• *p287 - Ex7.3.29b: parenthesis after K_3,3,1 should be raised. In part d, the hint has an extra "one" and extra "of" (contributed by Robert Pratt)
• *p287 - Ex7.3.31: "A embedding" should be "An embedding"
• Chapter 8

• p294 - Thm8.1.8: The meaning of the labels in the host tree in the figure should be explained in the proof (Yaokun Wu)
• p295 - Exm8.1.10: "c,e,d,b,h,g,a,u" should be "c,e,d,b,h,u,g,a", and the reverse order should be similarly corrected. Also, "the graph G above" should refer explicitly to the graph illustrating Theorem 8.1.11. (Yaokun Wu)
• *p297 - 8.1.14: In the figure, deh is not a maximal clique
• p298 - 8.1.17: The chordal-cocomparability characterization is due to Gilmore and Hoffman [1964]. The clique-vertex incidence matrix characterization is due to Fulkerson and Gross [1965]
• p302 - 8.1.22: Yaokun Wu has suggested an improvement to the proof that does not require the observation that mapping w to w* defines a permutation; it only needs w\ne w*. In obtaining the obstruction, start with v being the last in L among the vertices of Q. Now set a=p(v*), b=v*, c=v, d=p(b*). The simplification is that one applies only the * operation, not its inverse.
• p304 - 8.1.26: the second claim is not true. Identification at star-subgraphs cannot produce a minimal imperfect graph, but it can produce an imperfect graph. For an example, identify a P_3 from C_4 with two appropriate edges in C_5+e (Tom Shermer)
• p305 - intro: the discussion is for odd cycles of length at least 5 and their complements (Jing Huang
• p307 - Exm8.1.33: the last line is nonsense - showing that the only p-critical cycle-powers are odd cycles and their complements reduces the SPGC to showing that all p-critical graphs are cycle-powers
• p308 - 8.1.36: all of the constant vectors of 1s in the last line of the page should have a transpose indication on them (Yaokun Wu)
• p338 - 8.1.36: The proof that G has no other maximum cliques can be simplified; one does not need to compute A-1 to show that t is a 0,1-vector with one 1. Multiplying q=tA on the right by 1n shows that t sums to 1. Now qBT=qA-1(J-I)=t(J-I)=tJ-t=1n-t. Since qBT is a 0,1-vector, also t is a 0,1-vector. Since t sums to 1, it has a single 1, and q is a row of A. (Yaokun Wu)
• p313 - 8.1.46: "exactly one of its endpoints" should be "at least one endpoint of Ax", and "Equality holds" should be "Equality holds (and no other arc contains both endpoints of Ax)" (Yaokun Wu)

• The suggestions by Yaokun Wu will be implemented in the third edition
• p325 - 8.2.14: "Lemma 1.2.17" refers to "Proposition 1.2.18" (Garth Isaak)
• p342 - 8.2.50: cardinality signs are missing on N(Y) (Stephan Brandt)
• p354 - 8.3.2: delete "(" from "(In" (Rob Pratt)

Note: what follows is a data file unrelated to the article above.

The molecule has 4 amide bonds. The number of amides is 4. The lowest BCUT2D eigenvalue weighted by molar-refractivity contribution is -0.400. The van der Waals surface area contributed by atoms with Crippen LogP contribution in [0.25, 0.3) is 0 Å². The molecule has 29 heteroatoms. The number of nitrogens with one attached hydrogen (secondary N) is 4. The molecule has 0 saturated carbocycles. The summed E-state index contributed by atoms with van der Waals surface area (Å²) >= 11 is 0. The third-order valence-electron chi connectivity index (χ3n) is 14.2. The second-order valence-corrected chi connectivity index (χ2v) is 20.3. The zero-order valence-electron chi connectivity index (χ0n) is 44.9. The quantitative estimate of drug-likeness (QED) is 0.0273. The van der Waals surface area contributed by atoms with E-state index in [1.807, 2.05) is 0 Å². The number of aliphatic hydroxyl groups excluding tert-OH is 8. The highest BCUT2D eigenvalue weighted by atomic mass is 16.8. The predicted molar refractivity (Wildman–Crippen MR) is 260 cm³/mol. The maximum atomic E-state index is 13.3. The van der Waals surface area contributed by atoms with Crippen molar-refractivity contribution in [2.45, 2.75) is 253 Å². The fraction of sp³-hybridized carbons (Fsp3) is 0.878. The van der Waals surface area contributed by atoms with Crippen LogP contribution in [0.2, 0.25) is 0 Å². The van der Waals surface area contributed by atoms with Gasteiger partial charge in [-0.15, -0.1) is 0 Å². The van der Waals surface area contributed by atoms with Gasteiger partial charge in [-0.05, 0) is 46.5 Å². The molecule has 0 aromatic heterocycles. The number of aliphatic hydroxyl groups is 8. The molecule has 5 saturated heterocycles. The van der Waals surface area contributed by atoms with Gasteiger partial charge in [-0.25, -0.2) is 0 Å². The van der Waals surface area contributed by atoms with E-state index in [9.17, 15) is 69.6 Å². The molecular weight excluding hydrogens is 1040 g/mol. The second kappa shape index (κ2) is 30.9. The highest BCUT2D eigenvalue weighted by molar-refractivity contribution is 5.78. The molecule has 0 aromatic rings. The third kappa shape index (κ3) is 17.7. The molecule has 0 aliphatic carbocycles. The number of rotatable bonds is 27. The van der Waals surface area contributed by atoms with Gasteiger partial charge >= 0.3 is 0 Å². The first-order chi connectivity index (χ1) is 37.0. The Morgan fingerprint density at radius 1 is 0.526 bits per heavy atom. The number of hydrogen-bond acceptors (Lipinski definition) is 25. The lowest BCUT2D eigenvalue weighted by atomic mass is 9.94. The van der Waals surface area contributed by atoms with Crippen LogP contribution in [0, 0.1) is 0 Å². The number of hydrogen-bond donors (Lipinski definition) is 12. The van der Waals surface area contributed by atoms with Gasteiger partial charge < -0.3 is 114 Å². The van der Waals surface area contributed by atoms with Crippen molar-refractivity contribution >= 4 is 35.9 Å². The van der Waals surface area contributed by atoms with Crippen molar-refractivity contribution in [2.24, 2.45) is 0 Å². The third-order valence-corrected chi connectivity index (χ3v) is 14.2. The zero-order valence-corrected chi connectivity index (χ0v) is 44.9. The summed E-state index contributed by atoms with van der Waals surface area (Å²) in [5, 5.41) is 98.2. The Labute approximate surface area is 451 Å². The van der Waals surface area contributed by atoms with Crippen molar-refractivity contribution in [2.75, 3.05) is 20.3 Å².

• p355 - 8.3.5: "accomodated" should be "accommodated" (communicated by Rob Pratt)
• p358 - after 8.3.8: mentioned exercises 11-13 are not present
• p359 - further improvements to bounds in the table: R(4,7)<=61, R(4,8)<=84, R(4,9)<=115, R(5,9)<=316 (Rob Pratt)
• p362 - Stefan Brandt has disproved the conjecture of Burr and Erdos [1983]: for every nonbipartite graph H (such as Kn) and real number h there is a threshold d0 such that R(G,H) > h n(G) for almost every d-regular graph G if d>= d0
• p365 - 8.3.17: 3rd par "avoids" should be "that avoids" (contributed by Alan Mehlenbacher)
• p369 - Ex8.3.4: (reference needed) pigeonhole/key problem
• p369 - Ex8.3.12: "An" should be "A" (Rob Pratt)
• p371 - Ex8.3.30: "monchromatic" should be "monochromatic" (communicated by Rob Pratt)
• p373 - Ex8.3.41c: second "an" should be "bn" (Garth Isaak)
• *p375 - 8.4.3: the statement that Q appears earlier than xy when N(y) contains V(Q) is incorrect. Nevertheless, since Q and xy are maximal when chosen, some clique Q' preceding both contains an edge vy with v in V(Q). The proof then proceeds as before. (Communicated by Troy Barcume, who with his advisor has proved that every greedy clique decomposition has order-sum at most (11/20)n(G)^2)
• p382 - 8.4.18: the proof that e_W is at least k overlooks the edges between U-W and W-U. One should start with the submodularity inequality e_W+e_U \ge e_{W\cap U}+e_{W\cup U}, which yields the stated equality with equality replaced by inequality in the desired direction. From there the argument continues as stated in the text. Also the date on the Tarjan reference is actually 1974/75; I presume this means that it appeared in 1975. (Shimon Even)
• p387 - near bottom: "Stivnik" should be "Slivnik" (Anthony Hilton)
• p389 - before 8.4.28: A 63-vertex planar graph that is not 4-choosable appears in M. Mirzakhani, A small non-4-choosable planar graph. Bull. Inst. Combin. Appl. 17 (1996), 15--18. The proof will be requested as a guided exercise.
• *p397 - 8.4.36: The conclusion for the circumference should be "min{c,n(G)}"
• *p403 - Ex8.4.30: strict inequality is needed for at least one vertex in each component, so it is best to require G to be connected (communicated by Fred Galvin)
• p404 - Ex8.4.35: the first claim requires simple graphs (communicated by Jing Huang)
• p418 - 8.5.22 and before: accents missing on "Bollobas"